The now-fading business suit and its cousin, the sports coat, is an adaptation of the army officer's tunic of the Napoleonic wars, with the lapels folded back. Officers were aristocrats (the British didn't want a military coup, so the British Army leadership, unlike the more meritocratic because less threatening Royal Navy's officers, came from the insiders who already owned Britain; the British Army intentionally didn't fulfill the Corsican adventurer Bonaparte's ideal of "careers open to talent"), so tailors evolved a garment with padded shoulders that would do a pretty good job of making even a rather pear-shaped officer look like a natural leader of men.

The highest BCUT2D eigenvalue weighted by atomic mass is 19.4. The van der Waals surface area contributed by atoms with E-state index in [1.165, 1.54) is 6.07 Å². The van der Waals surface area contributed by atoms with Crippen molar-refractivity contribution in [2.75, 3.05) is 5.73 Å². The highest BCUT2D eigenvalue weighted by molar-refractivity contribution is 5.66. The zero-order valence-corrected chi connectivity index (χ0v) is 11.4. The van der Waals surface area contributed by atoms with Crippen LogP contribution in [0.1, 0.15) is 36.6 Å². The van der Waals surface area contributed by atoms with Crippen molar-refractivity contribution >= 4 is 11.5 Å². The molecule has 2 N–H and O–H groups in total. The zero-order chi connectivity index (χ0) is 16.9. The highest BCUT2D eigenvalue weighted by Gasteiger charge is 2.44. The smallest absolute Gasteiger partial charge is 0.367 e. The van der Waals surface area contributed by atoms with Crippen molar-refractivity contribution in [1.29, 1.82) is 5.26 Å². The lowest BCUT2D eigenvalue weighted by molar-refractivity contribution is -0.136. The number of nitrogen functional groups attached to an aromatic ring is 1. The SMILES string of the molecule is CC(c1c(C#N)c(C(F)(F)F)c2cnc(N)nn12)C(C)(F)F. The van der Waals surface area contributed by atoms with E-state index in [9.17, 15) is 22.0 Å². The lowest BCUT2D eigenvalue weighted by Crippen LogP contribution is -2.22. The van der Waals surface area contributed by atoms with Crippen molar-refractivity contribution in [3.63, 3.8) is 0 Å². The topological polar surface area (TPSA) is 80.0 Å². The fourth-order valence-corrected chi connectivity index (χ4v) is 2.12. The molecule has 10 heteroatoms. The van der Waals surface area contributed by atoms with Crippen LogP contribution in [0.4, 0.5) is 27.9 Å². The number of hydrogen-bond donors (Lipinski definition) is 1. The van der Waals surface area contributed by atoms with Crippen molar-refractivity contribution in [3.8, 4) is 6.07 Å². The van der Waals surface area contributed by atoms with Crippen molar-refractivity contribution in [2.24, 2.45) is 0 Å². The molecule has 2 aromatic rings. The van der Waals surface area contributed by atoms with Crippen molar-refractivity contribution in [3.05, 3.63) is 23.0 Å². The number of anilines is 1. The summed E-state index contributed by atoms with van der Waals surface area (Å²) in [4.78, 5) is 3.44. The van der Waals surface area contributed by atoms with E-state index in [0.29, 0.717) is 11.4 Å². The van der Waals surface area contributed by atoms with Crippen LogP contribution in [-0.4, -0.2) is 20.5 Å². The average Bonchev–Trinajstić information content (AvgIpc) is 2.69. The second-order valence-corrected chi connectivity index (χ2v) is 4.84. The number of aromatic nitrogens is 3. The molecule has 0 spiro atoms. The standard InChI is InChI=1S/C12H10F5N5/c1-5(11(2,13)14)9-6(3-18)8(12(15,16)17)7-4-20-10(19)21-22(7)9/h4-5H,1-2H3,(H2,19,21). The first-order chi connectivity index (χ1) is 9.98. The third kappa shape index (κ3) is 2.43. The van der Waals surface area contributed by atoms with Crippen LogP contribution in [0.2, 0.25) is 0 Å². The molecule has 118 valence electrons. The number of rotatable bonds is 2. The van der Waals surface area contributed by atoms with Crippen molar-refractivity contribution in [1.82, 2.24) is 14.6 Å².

Today, however, we have more of a fashion meritocracy where the charismatic individuals who spread fashions aren't more or less average looking aristocrats, but people who are chosen specifically for their physical superiority -- models, entertainers, and athletes. If you're Brad Pitt or Angelina Jolie or Giselle Bundchen or Tom Brady, a winner in the genetic lottery, wearing the old aristocratic styles that would make the average person look better is silly. Indeed, the point of meritocratic fashion becomes to mercilessly expose the physical flaws of the wearer.